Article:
Vertical Axis Wind Turbine Project

Wind power is a critical component in the world-wide effort to reduce greenhouse gas emissions and transition away from fossil fuels. Although utility scale wind turbine facilities can meet the technical challenge, the ability to install them at a sufficiently high rate in order to achieve critical climate change goals depends upon public acceptance. Previous research has shown that the public’s concern can be broken into separate pieces; namely aesthetic, safety, wildlife negative externalities and cost considerations. Public preferences over these considerations will need to guide the design and siting of wind facilities in order to minimize the level of public resistance, time, and delay involved in implementing wind energy.

Picture of a wind turbine

But to what extent are the lessons in any one country transferable to others, particularly when there are wide variations in history, culture and political institutions? We know from public opinion theory that attitudes that are forged by direct experience can differ from those that are not. A person who lives near a facility or a prospective one might reasonably be more concerned with noise, light flicker or potential harms to themselves, their land or associated wildlife. Those concerns might in general vary less across countries and more by personal context unless there is some unusual perception of harm in one country that does not show up in others. On the other hand, some perceptions are not based on direct experience but on trust in government, different understandings of the necessity to deal with climate change, variations in how energy costs are distributed, or political ideology that could vary across countries. The latter might vary across different national settings, dictating a more country focused implementation strategy.

In this project, we compare the implementation of two different types of wind turbines in the U.S., as well as in China. Vertical and horizontal wind turbines have different advantages and disadvantages. Vertical turbines are smaller than horizontal ones, but produce more energy per unit and hence require fewer units. Horizontal wind turbines in the wrong place can result in many bird deaths while vertical turbines might cause fewer. The comparison of these different technologies tests the sensitivity of public receptiveness to particular design features.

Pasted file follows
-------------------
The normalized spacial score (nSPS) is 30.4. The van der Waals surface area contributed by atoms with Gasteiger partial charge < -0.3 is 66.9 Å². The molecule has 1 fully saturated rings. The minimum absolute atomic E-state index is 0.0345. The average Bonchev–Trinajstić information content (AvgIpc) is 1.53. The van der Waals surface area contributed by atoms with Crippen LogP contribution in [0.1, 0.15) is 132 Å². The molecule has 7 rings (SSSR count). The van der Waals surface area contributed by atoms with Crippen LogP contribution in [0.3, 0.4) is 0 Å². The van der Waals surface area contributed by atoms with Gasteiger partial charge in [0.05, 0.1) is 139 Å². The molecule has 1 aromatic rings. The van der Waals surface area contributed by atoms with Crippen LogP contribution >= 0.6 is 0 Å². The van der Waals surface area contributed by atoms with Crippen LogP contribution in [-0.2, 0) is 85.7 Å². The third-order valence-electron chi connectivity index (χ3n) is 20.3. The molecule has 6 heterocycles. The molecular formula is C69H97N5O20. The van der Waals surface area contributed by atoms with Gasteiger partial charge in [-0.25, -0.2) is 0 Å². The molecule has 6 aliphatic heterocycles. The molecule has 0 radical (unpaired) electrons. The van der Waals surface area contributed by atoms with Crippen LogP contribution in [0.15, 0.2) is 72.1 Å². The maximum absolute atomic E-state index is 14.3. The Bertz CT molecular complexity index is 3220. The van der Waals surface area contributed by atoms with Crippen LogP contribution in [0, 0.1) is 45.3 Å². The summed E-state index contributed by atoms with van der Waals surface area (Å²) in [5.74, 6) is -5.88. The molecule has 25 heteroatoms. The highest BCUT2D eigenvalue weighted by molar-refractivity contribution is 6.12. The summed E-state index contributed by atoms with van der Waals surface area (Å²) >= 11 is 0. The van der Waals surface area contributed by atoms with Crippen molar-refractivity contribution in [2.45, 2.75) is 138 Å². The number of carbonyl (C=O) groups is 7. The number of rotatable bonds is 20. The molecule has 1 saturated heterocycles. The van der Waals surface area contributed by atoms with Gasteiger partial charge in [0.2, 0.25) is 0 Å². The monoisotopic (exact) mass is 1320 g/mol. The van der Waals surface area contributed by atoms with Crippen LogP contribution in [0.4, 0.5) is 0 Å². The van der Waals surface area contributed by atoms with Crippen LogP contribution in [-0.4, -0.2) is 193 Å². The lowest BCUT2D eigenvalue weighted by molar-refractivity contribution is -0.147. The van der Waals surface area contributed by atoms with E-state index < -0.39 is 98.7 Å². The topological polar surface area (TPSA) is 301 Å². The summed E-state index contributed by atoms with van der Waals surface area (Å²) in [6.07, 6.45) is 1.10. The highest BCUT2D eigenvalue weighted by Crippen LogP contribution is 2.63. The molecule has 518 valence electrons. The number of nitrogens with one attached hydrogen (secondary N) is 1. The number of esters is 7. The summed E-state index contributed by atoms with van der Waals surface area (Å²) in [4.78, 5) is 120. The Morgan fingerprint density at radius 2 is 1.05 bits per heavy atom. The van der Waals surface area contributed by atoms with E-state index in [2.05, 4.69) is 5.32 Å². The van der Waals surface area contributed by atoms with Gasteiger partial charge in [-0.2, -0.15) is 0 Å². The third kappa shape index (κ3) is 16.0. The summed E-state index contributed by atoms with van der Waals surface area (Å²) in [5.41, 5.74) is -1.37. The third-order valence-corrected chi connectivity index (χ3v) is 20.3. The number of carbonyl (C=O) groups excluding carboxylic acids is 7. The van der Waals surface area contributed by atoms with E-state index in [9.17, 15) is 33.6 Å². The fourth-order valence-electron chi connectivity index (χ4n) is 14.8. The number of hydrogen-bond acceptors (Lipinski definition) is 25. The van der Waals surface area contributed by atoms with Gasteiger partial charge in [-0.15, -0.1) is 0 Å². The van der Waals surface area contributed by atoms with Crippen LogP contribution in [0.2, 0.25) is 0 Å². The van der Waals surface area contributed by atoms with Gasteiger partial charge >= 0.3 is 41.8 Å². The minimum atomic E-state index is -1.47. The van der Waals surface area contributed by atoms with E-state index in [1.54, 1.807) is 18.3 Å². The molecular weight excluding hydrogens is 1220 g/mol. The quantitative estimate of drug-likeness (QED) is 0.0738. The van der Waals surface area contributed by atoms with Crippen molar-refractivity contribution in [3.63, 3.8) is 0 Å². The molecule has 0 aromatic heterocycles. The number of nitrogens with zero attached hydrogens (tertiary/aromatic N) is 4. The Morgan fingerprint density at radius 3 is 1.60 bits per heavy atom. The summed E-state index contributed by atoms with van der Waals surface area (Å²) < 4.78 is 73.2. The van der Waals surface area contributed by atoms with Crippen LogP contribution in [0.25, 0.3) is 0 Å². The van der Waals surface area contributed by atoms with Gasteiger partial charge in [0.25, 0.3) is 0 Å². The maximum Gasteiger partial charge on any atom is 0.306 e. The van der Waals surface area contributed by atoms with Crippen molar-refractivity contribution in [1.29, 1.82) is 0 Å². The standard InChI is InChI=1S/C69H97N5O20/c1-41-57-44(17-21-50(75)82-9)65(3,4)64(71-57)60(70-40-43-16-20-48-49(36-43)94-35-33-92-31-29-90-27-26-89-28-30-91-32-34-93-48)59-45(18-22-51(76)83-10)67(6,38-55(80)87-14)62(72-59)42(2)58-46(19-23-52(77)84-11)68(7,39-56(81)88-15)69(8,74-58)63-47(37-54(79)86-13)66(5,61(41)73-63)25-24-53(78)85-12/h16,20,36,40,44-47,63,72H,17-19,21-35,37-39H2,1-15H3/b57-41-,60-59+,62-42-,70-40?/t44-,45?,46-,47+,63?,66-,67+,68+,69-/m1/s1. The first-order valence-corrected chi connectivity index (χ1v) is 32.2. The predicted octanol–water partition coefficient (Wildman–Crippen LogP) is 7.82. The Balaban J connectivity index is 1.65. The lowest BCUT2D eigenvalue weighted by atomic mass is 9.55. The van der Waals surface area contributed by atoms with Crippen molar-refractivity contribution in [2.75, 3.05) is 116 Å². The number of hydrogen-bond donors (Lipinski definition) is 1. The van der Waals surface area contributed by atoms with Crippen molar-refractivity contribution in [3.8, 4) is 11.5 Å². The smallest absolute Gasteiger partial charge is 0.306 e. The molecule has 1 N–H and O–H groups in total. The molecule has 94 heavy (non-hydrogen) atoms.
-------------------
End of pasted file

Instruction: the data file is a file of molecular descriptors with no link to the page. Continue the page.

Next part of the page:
Field Laboratory for Optimized Wind Energy (FLOWE) at Stanford University

The Field Laboratory for Optimized Wind Energy (FLOWE) at the Dabiri Lab was established with the support of the Gordon and Betty Moore Foundation to demonstrate innovative approaches to wind energy that have the potential to concurrently reduce the cost, size and environmental impacts of wind farms. Activities at FLOWE include meteorological, power and radar measurements of up to 24 portable, vertical-axis wind turbines in dozens of configurations, including the Stanford ‘S’ shown in this aerial footage. Ongoing research is supported by funding from the Office of Naval Research, the National Science Foundation, the Precourt Institute for Energy and the TomKat Center for Sustainable Energy. For more information, please visit John Dabiri, now at Caltech, served as professor of civil and environmental engineering and of mechanical engineering at Stanford from 2015-2019. Video credit: Ian Brownstein, Stanford University

Affiliated Researchers

Center Researchers
Iris Hui
Bruce E. Cain
Shiran Shen
Other Researchers
John O. Dabiri